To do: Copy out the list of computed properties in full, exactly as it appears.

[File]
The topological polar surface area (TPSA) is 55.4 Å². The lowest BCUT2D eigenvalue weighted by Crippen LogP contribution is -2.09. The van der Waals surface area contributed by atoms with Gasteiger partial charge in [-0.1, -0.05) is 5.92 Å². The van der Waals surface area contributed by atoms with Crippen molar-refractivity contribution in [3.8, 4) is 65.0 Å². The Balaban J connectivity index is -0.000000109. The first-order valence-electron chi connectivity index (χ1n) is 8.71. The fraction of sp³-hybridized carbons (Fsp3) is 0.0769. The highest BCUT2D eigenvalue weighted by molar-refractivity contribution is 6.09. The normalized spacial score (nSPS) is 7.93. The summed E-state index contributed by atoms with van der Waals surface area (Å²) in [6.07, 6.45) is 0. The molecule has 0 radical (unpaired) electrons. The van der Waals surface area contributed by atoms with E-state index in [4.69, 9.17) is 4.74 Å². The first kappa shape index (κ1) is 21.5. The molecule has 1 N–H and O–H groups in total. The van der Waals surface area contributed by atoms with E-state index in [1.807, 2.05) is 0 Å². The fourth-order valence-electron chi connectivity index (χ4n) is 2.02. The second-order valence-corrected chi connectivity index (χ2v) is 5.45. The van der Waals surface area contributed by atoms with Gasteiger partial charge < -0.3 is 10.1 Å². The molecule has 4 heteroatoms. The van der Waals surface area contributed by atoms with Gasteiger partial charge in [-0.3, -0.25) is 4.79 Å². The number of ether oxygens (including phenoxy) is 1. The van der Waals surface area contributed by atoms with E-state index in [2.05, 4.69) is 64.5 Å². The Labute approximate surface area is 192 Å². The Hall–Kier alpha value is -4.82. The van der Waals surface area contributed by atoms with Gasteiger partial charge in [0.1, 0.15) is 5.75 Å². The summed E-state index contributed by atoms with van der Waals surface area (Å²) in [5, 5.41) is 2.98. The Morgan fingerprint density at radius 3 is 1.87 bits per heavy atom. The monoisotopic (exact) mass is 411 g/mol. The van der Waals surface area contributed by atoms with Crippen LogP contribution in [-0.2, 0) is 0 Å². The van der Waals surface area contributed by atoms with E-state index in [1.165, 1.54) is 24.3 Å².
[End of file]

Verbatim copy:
The topological polar surface area (TPSA) is 55.4 Å². The lowest BCUT2D eigenvalue weighted by Crippen LogP contribution is -2.09. The van der Waals surface area contributed by atoms with Gasteiger partial charge in [-0.1, -0.05) is 5.92 Å². The van der Waals surface area contributed by atoms with Crippen molar-refractivity contribution in [3.8, 4) is 65.0 Å². The Balaban J connectivity index is -0.000000109. The first-order valence-electron chi connectivity index (χ1n) is 8.71. The fraction of sp³-hybridized carbons (Fsp3) is 0.0769. The highest BCUT2D eigenvalue weighted by molar-refractivity contribution is 6.09. The normalized spacial score (nSPS) is 7.93. The summed E-state index contributed by atoms with van der Waals surface area (Å²) in [6.07, 6.45) is 0. The molecule has 0 radical (unpaired) electrons. The van der Waals surface area contributed by atoms with E-state index in [4.69, 9.17) is 4.74 Å². The first kappa shape index (κ1) is 21.5. The molecule has 1 N–H and O–H groups in total. The van der Waals surface area contributed by atoms with E-state index in [1.807, 2.05) is 0 Å². The fourth-order valence-electron chi connectivity index (χ4n) is 2.02. The second-order valence-corrected chi connectivity index (χ2v) is 5.45. The van der Waals surface area contributed by atoms with Gasteiger partial charge < -0.3 is 10.1 Å². The molecule has 4 heteroatoms. The van der Waals surface area contributed by atoms with Gasteiger partial charge in [-0.3, -0.25) is 4.79 Å². The number of ether oxygens (including phenoxy) is 1. The van der Waals surface area contributed by atoms with E-state index in [2.05, 4.69) is 64.5 Å². The Labute approximate surface area is 192 Å². The Hall–Kier alpha value is -4.82. The van der Waals surface area contributed by atoms with Gasteiger partial charge in [0.1, 0.15) is 5.75 Å². The summed E-state index contributed by atoms with van der Waals surface area (Å²) in [5, 5.41) is 2.98. The Morgan fingerprint density at radius 3 is 1.87 bits per heavy atom. The monoisotopic (exact) mass is 411 g/mol. The van der Waals surface area contributed by atoms with Crippen LogP contribution in [-0.2, 0) is 0 Å². The van der Waals surface area contributed by atoms with E-state index in [1.165, 1.54) is 24.3 Å².